Aromatic donor–acceptor (D–A) interactions are a type of non-covalent bond between a donor (electron-rich) and an acceptor (electron-deficient) aromatic molecules. Aromatic molecules feature one or more rings with ‘delocalized’ electrons. The aromatic D–A interactions are widely used for building supramolecular structures, which are assembly of molecules formed by non-covalent bonds like building blocks. The supramolecular structures have smart properties such as external stimuli-responsiveness and self-repairing. The stability and smart properties of supramolecular architectures formed by D-A interactions depend on characteristics of the D–A interactions in various circumstances. Shogo Amemori and colleagues from Kanazawa University have now investigated the solvent effects on a strength of D–A interactions. Their findings provide important insights into the origin of aromatic D–A interactions and new molecular design of supramolecular architectures.
The researchers worked with organic compounds known as pyromellitic diimide (PMDI) and pyrene (Py) derivatives as acceptors and donors, respectively. The strength of the D–A interaction between the PMDI and Py derivatives was evaluated by the association constant of the D–A interaction, in which a higher association constant means stronger D–A interactions.
Amemori and colleagues used solvents with a variety of polarity for the evaluation of solvent effect on the D-A interaction. Polarity is related to the separation of charge (into positive and negative components) within a molecule; in low-polarity molecules, the charge separation is small. As most previous studies focused on low-polarity solvents belonging to the class of aliphatic molecules, the scientists explored another class of compounds, the so-called poly(dimethylsiloxanes) (PDMS) or oligo(dimethylsiloxane) (ODMS). These molecules consist of backbone of silicon-oxygen bonds fully covered organic groups, and, as solvents, generally lead to low-polarity.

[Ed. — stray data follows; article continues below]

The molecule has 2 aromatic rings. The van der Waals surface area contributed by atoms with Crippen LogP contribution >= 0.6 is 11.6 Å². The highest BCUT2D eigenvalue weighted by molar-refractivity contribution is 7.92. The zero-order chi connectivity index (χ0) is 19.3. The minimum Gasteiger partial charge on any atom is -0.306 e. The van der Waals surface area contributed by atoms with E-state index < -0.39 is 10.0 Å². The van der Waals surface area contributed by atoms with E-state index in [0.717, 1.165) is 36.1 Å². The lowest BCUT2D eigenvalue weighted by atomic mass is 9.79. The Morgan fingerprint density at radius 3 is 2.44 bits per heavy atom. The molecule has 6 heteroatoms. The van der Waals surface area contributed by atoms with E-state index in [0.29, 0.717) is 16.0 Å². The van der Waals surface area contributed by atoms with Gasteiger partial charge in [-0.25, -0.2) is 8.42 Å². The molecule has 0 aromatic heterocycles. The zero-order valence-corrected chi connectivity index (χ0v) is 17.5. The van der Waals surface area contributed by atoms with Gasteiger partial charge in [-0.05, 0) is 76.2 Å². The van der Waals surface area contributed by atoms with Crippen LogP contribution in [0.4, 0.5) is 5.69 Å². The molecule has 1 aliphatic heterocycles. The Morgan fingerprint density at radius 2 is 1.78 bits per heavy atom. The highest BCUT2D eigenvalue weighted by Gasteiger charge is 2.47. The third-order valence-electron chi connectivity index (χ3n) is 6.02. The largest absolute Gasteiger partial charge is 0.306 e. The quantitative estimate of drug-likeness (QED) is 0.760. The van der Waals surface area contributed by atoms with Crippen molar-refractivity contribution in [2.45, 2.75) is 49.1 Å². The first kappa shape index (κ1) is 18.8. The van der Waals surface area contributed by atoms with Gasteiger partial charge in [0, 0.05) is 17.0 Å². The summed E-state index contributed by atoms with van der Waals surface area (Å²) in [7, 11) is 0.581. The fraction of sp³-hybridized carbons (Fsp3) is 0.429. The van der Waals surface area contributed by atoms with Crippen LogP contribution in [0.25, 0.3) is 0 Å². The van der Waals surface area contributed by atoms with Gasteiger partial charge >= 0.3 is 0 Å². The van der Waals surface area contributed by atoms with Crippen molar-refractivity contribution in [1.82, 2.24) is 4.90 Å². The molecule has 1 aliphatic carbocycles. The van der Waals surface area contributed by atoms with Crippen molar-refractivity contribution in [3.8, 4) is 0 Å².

The main finding of the researchers is that the siloxanes lead to higher association constants of the D–A interactions between PMDI and Py derivatives compared to that of hexane as aliphatic solvents. As to the origin of this effect, the scientists point to the ‘incompatibility’ between the aromatic molecules (PMDI and Py) and the siloxane molecules.
Amemori and colleagues point out that further investigation using various donor and acceptor molecules is necessary. Nevertheless, the result that D–A interactions are stronger in PDMS and ODMS solvents than in aliphatic solvents, possibly due to the generally poor solubility — quoting the scientists — “may help elucidate the origin of aromatic D–A interactions in low-polarity solvents”.
Absorption spectra and photographs of mixtures containing Py and PMDI in PDMS, ODMS(hexamethyldisiloxane), n-hexane and chloroform (Concentration of Py and PMDI are 11 mM and 2 mM, respectively) . Darker color of solutions and a higher absorbance represent a higher association constant.
Title: Poly(dimethylsiloxane) and oligo(dimethylsiloxane) solvent effects on aromatic donor–acceptor interactions
Journal: Chemical Communications
This work was supported by JSPS KAKENHI Grants 18K14187 (Early-Career Scientists).